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Scottish National Dictionary (1700–)

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First published 1934 (SND Vol. I). Includes material from the 1976 and 2005 supplements.
This entry has not been updated since then but may contain minor corrections and revisions.

BAITH, Baid, Bath, Beeth, Beath, pron., adj. and conj. Having the same meanings as St.Eng. both. Gen.Sc. [beθ Sc. but Cai. + biθ; biəθ s.Sc.; bed I.Sc.]

1. pron.Sc. 1721 Ramsay Poems (S.T.S.) I. 50:
Wae's me, for baith I canna get.
Sc. 1832 A. Henderson Sc. Proverbs (1881) 23:
A father is a treasure, a brither is a comfort, but a friend is baith.
Sh.(D) 1931 J. J. H. Burgess in Sh. Almanac 185:
Twa men oot o' wir boat's crew wis geen ower ta da majority, an' I wis been best man ta baid o' dem.
Cai.(D) 1909 D. Houston 'E Silkie Man 3:
'Ey beeth steed 'ere a while.
Sth. 1996 Gordon Stewart in Timothy Neat The Summer Walkers: Travelling People and Pearl-Fishers in the Highlands of Scotland 103:
Noo whorday is drawin near
An I mun sune leave ye
I worked ye baith for mony a year
Tae pairt wi ye does grieve me.
em.Sc. 2000 James Robertson The Fanatic 101:
'Is it you, James Mitchel? Aye, come in. He is here. We are baith here, lamentin that puir broken laddie.'
Edb. 1795 H. MacNeill Scotland's Scaith xvii.:
Far frae hame, nae time for stoppin, Baith wish'd for their ain fire-side.
wm.Sc. 1985 Liz Lochhead Tartuffe 7:
You're no feart! You ken better than mention
The words "auld" and "lady" in the wan braith
She'd say: you're nae chicken either, you're baith
The wrang side o' forty, ...
Gsw. 1990 John and Willy Maley From the Calton to Catalonia 18:
It wiz ma that taen it, Jamie. Ah've planked it. We wur baith sick a listenin tae it. We know it aff by heart.

2. adj.Sc. 1896 R. L. Stevenson Weir of Hermiston viii.:
Haud your heart in baith your hands.
Abd. [1768] A. Ross Helenore (1866) 240:
And in a hint he claspt her hard and fast, With bath his gardies round about the waist.
Abd. 1991 David Ogston in Tom Hubbard The New Makars 118:
An shooder stuck an baith
My feet wis sleepin.
Abd. 1995 Flora Garry Collected Poems 19:
This hoose is yours, the gear, the folk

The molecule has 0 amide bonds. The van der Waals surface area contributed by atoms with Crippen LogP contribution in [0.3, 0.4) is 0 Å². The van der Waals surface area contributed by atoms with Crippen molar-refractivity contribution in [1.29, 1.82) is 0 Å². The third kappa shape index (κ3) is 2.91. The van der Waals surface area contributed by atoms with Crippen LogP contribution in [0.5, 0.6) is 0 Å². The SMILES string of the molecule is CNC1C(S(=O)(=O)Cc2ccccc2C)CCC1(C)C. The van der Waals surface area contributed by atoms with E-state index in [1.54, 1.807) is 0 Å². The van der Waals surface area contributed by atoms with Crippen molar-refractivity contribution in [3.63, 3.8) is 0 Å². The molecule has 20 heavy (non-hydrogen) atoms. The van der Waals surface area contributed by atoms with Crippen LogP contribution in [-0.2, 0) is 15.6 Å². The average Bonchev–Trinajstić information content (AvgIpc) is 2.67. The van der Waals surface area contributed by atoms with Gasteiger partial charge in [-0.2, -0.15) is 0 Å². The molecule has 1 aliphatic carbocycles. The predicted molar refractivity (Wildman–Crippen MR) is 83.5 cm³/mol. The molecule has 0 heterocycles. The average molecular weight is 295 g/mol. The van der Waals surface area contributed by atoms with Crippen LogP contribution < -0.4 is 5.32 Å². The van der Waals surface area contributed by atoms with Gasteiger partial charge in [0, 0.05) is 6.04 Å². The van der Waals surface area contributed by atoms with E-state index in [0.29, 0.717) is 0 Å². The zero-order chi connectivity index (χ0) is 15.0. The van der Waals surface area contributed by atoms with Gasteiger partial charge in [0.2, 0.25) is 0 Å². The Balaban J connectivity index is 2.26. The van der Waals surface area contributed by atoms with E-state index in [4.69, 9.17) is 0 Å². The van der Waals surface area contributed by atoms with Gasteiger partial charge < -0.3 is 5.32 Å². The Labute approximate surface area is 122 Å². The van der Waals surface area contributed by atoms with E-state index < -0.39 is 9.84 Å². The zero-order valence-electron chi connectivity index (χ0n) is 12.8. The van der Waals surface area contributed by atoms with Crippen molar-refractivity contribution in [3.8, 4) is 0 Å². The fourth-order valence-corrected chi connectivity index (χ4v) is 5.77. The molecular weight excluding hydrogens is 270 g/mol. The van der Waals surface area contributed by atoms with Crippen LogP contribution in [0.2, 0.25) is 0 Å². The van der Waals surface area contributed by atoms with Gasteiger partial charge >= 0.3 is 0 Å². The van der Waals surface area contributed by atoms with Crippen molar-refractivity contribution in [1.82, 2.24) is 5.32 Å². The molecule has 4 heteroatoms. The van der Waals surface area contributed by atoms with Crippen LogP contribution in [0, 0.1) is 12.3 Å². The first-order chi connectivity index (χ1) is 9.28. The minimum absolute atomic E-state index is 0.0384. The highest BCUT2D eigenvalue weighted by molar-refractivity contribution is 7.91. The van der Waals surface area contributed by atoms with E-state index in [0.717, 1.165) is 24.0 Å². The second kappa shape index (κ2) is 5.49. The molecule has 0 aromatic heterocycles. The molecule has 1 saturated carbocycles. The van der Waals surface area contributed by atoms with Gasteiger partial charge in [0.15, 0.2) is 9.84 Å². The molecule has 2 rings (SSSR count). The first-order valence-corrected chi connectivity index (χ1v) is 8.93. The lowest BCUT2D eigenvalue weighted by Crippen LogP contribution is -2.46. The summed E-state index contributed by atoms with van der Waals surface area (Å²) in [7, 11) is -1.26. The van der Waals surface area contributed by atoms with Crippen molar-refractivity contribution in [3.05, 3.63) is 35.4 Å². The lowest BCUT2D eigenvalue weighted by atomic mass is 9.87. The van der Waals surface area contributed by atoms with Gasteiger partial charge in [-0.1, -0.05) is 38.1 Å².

Ootside an in, baith but an ben.
Lth. [1811] G. Bruce Poems (1813) 19:
Guid frien', wad ye tak my advice, For baith ways I ken brawly.

3. conj.Sc. 1714 Ramsay Poems (S.T.S.) I. 15:
Eydent baith be Night and Day.
Sh. 1993 New Shetlander Sep 22:
"We need fish baeth for noo an for winter" she said.
Abd.(D) 1809 J. Skinner Amusements, etc. 63:
She never threaten'd scab nor rot, But keepit ay her ain jog-trot, Baith to the fauld and to the cot.
Fif. 1827 W. Tennant Papistry Storm'd 48:
At anes the balls baith up and under Begoud to rattle on like thunder.
Wgt. 1804 R. Couper Poems II. 68:
An aiken chair baith auld and frail.

4. Phrases: (1) baith the twa, both (Cai., Bnff., Abd., Ags., Edb., Gsw., Ayr., Rxb. 2000s); (2) the baith of, id.(1) Abd. :
... but bairns they hed nane, sin Elspeth wis barren an baith the twa o them wis weill up in years.
Gall.(D) 1901 Trotter Gall. Gossip 82:
An aul' wife yt keepit a familiar spirit in the shape o' a black Manx cat, or a black swine-pig, or baith the twa o' them.
s.Sc. 1873 Murray D.S.C.S. 175:
The faither an' sun war theare beath the tweae o' them.
(2) Slg.1 1932:
Come oot o' that, the baith of ye.
Edb. 2003:
Yer daft! The baith o ye!
wm.Sc. 1985 Liz Lochhead Tartuffe 26:
Again! Yiz'll be the daith o' me!
Don't be stupit! C'mere the baith o' ye.

5. Comb.: baithways, in both directions.Sc. 1924 J. Chalmers in Sc. Mag. (Nov.) 101:
Ye striddle owre a strae, An' Janus face, lookin' baithways, up an' doon brae.

[O.Sc. bathe, baith, O.N. bāther, bāthar. Cf. O.E. , Lat. ambo, Gr. αμφω, Ger. beide, Dan. baade.]

Baith pron., adj., conj.

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"Baith pron., adj., conj.". Dictionary of the Scots Language. 2004. Scottish Language Dictionaries Ltd. Accessed 23 Jun 2024 <>



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